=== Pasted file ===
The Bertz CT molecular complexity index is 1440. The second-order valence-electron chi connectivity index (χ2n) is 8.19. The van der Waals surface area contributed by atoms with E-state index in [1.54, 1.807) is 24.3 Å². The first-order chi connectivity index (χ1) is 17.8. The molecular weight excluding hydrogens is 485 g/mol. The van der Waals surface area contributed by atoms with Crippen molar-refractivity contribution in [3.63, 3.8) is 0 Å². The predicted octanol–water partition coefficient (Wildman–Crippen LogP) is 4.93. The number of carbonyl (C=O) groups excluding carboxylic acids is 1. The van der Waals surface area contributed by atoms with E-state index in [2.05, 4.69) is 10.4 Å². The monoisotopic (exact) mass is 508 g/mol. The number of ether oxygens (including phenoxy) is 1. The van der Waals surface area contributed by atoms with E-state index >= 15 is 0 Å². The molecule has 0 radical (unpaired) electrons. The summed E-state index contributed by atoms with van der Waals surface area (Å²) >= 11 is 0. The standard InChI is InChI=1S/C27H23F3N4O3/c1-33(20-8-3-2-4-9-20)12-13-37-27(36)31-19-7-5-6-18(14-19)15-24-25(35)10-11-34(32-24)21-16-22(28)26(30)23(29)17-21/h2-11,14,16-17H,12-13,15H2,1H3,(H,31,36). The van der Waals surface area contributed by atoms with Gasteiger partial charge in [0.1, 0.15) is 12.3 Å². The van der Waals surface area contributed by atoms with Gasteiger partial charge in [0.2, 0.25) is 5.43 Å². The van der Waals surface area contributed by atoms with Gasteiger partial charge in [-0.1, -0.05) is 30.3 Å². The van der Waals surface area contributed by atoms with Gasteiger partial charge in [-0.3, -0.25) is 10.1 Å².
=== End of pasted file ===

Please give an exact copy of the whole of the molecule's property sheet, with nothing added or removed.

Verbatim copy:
The Bertz CT molecular complexity index is 1440. The second-order valence-electron chi connectivity index (χ2n) is 8.19. The van der Waals surface area contributed by atoms with E-state index in [1.54, 1.807) is 24.3 Å². The first-order chi connectivity index (χ1) is 17.8. The molecular weight excluding hydrogens is 485 g/mol. The van der Waals surface area contributed by atoms with Crippen molar-refractivity contribution in [3.63, 3.8) is 0 Å². The predicted octanol–water partition coefficient (Wildman–Crippen LogP) is 4.93. The number of carbonyl (C=O) groups excluding carboxylic acids is 1. The van der Waals surface area contributed by atoms with E-state index in [2.05, 4.69) is 10.4 Å². The monoisotopic (exact) mass is 508 g/mol. The number of ether oxygens (including phenoxy) is 1. The van der Waals surface area contributed by atoms with E-state index >= 15 is 0 Å². The molecule has 0 radical (unpaired) electrons. The summed E-state index contributed by atoms with van der Waals surface area (Å²) >= 11 is 0. The standard InChI is InChI=1S/C27H23F3N4O3/c1-33(20-8-3-2-4-9-20)12-13-37-27(36)31-19-7-5-6-18(14-19)15-24-25(35)10-11-34(32-24)21-16-22(28)26(30)23(29)17-21/h2-11,14,16-17H,12-13,15H2,1H3,(H,31,36). The van der Waals surface area contributed by atoms with Gasteiger partial charge in [0.1, 0.15) is 12.3 Å². The van der Waals surface area contributed by atoms with Gasteiger partial charge in [0.2, 0.25) is 5.43 Å². The van der Waals surface area contributed by atoms with Gasteiger partial charge in [-0.1, -0.05) is 30.3 Å². The van der Waals surface area contributed by atoms with Gasteiger partial charge in [-0.3, -0.25) is 10.1 Å².